The World Health Organization (WHO) Global Tuberculosis (TB) Programme today (Wednesday 28 October) released its annual Global TB Report detailing the extent of the global TB epidemic. The figures revealed that TB has surpassed HIV and is now the leading infectious disease killer claiming more lives than any other infectious disease. The numbers revealed that in 2014, 1.5 million people died from tuberculosis while 1.2 million people lost their lives to HIV. Not only did the report highlight the gravity of TB infections globally, it also revealed deadly gaps in the care, diagnosis and treatment of people with TB. Two out of every five people with TB are still not receiving the care they need with 3.6 million cases of TB were not reported in 2014. TB is the world’s deadliest drug-resistant infection, with someone with drug-resistant TB having less than a 1 in four chance of being successfully diagnosed and reported, in which the quality of care is simply unknown. Ambitious investment and high level political commitment is needed to drive the end of TB. HIV infections fell by about 40% from 2000 – 2013. Compare this to slower progress on TB: From 2000-2014, the number of new TB cases fell at an average rate of 1.5% per year. At this rate, it will take us 200 years to eliminate TB. The progress towards the target to end TB by 2030 in the recently agreed Global Goals could be jeopardised. In total, donor countries commit only $800 million a year to tackling TB, compared to an estimated $2.2 billion for malaria and $8.7 billion for HIV/AIDS.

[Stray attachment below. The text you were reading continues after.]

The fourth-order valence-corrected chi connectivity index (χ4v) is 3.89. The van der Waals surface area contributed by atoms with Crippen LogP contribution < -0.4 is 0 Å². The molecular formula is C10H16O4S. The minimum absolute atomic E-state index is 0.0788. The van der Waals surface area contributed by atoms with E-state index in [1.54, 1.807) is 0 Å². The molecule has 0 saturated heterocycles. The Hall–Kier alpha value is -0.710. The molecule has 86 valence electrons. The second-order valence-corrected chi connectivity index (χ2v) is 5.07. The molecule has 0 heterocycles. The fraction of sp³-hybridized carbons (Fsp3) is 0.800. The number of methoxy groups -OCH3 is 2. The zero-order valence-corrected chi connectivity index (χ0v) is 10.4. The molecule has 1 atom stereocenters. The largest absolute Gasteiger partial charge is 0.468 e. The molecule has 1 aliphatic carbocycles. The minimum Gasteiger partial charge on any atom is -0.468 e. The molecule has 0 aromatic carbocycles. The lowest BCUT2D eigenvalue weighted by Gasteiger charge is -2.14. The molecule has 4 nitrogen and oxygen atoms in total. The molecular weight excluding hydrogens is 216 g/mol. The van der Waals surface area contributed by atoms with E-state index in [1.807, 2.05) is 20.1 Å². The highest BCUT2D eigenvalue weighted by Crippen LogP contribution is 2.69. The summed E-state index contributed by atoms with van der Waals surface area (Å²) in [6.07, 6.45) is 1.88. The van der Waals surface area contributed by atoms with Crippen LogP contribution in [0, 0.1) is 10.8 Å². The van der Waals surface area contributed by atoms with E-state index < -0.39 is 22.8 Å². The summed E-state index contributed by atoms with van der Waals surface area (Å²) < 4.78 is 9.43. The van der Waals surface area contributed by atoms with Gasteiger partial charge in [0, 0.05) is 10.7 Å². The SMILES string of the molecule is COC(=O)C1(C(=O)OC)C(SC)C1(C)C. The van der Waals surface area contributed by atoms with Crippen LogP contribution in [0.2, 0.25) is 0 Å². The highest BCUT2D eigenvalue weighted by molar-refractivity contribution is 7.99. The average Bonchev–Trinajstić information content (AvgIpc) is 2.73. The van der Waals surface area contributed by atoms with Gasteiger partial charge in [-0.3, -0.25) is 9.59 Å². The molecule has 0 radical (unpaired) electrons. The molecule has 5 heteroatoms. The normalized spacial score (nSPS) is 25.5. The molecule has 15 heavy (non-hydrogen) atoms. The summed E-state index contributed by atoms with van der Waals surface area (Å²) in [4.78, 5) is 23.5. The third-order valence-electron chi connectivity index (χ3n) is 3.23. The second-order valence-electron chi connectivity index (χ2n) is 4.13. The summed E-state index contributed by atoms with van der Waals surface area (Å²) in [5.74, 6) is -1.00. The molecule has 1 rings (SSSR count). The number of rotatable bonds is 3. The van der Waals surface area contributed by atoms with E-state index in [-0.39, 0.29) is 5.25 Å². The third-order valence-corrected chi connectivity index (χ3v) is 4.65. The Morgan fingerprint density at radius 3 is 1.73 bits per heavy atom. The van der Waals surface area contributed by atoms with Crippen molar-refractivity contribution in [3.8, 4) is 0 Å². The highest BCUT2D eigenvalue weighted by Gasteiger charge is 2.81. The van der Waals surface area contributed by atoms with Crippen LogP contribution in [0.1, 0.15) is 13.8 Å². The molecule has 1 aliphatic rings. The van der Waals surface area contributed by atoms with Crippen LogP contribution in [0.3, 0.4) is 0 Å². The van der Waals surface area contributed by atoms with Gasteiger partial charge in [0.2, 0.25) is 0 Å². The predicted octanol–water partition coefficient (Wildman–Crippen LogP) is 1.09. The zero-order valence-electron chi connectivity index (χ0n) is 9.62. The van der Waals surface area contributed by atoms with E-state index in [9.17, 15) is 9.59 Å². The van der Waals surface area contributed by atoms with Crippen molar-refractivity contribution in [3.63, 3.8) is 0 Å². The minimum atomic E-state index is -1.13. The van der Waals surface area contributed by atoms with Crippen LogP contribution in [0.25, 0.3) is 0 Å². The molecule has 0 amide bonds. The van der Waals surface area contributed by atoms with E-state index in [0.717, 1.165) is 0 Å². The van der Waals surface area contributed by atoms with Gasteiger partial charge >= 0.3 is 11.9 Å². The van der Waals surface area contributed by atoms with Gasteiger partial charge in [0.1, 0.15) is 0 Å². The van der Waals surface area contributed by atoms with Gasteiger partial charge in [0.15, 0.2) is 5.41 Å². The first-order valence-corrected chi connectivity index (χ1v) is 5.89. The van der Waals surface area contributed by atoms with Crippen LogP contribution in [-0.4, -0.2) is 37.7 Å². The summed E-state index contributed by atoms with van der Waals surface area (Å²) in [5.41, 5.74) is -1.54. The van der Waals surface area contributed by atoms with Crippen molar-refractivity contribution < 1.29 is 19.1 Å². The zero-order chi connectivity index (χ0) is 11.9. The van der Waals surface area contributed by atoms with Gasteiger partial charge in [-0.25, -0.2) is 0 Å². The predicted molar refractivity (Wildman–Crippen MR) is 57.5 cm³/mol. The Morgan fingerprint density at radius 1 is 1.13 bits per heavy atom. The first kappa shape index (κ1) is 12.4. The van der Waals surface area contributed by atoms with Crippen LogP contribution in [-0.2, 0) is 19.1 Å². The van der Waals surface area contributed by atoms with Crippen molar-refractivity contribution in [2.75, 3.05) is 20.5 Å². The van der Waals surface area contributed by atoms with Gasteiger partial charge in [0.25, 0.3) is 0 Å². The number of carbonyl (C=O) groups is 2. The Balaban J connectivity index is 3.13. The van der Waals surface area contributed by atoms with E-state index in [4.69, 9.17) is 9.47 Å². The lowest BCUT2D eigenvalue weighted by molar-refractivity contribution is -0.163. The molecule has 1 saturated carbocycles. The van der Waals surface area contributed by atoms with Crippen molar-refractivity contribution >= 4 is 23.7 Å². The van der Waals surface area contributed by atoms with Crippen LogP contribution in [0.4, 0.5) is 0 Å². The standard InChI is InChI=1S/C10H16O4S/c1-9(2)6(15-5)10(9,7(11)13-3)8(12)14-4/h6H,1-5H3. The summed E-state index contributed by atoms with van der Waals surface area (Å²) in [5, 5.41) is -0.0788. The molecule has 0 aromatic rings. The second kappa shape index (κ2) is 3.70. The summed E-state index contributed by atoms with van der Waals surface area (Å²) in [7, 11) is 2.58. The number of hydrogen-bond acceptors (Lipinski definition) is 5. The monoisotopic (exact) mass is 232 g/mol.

Co-chairman of the APPG TB, Nick Herbert MP, said “We urgently need to match the ambition with a properly resourced global programme that prioritises new medicines and a vaccine to accelerate action against TB and reduce the risk of drug resistance.”
New, ambitious plans to achieve the end of TB in our lifetime are ready. Linked to Global Goals targets, the WHO has laid out an ambitious End TB Strategy aiming to eliminate TB as a global epidemic within 20 years. In the middle of November, the Stop TB Partnership will launch a Global Plan to End TB, providing a costed blueprint for ensuring global TB efforts become significantly more ambitious and effective over the first five years of the End TB Strategy.
Aaron Oxley, Executive Director of RESULTS UK, said: “The WHO declared TB a global health emergency 22 years ago and since then nearly 45 million people have died. The world is sleep-walking through a crisis and the sheer scale of human misery that these numbers represent should be a wake-up call for us all.”
We are at a tipping point that could see the end TB within our lifetime. The global TB response urgently needs increased political will and investment. We don’t have time to delay.